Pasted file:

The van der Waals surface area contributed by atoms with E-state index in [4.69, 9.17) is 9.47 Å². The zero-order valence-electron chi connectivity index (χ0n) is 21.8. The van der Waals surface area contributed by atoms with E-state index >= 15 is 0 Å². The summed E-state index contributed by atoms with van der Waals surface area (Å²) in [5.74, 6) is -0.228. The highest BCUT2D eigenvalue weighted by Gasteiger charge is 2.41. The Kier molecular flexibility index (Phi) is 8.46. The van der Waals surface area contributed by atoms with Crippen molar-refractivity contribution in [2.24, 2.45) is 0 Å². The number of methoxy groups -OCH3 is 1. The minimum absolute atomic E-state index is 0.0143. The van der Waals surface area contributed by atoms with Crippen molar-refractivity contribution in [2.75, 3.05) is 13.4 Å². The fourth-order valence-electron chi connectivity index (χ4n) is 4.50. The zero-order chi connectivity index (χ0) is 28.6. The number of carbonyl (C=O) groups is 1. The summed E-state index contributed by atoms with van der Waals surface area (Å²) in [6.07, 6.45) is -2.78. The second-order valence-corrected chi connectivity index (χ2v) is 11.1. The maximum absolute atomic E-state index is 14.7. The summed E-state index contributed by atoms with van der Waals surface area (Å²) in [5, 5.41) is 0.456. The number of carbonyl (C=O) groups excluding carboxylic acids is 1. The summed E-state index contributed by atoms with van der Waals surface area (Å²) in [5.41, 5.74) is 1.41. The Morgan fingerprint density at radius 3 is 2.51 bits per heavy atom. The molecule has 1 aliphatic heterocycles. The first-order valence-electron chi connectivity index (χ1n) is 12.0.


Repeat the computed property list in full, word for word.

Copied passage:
The van der Waals surface area contributed by atoms with E-state index in [4.69, 9.17) is 9.47 Å². The zero-order valence-electron chi connectivity index (χ0n) is 21.8. The van der Waals surface area contributed by atoms with E-state index >= 15 is 0 Å². The summed E-state index contributed by atoms with van der Waals surface area (Å²) in [5.74, 6) is -0.228. The highest BCUT2D eigenvalue weighted by Gasteiger charge is 2.41. The Kier molecular flexibility index (Phi) is 8.46. The van der Waals surface area contributed by atoms with Crippen molar-refractivity contribution in [2.24, 2.45) is 0 Å². The number of methoxy groups -OCH3 is 1. The minimum absolute atomic E-state index is 0.0143. The van der Waals surface area contributed by atoms with Crippen molar-refractivity contribution in [2.75, 3.05) is 13.4 Å². The fourth-order valence-electron chi connectivity index (χ4n) is 4.50. The zero-order chi connectivity index (χ0) is 28.6. The number of carbonyl (C=O) groups is 1. The summed E-state index contributed by atoms with van der Waals surface area (Å²) in [6.07, 6.45) is -2.78. The second-order valence-corrected chi connectivity index (χ2v) is 11.1. The maximum absolute atomic E-state index is 14.7. The summed E-state index contributed by atoms with van der Waals surface area (Å²) in [5, 5.41) is 0.456. The number of carbonyl (C=O) groups excluding carboxylic acids is 1. The summed E-state index contributed by atoms with van der Waals surface area (Å²) in [5.41, 5.74) is 1.41. The Morgan fingerprint density at radius 3 is 2.51 bits per heavy atom. The molecule has 1 aliphatic heterocycles. The first-order valence-electron chi connectivity index (χ1n) is 12.0.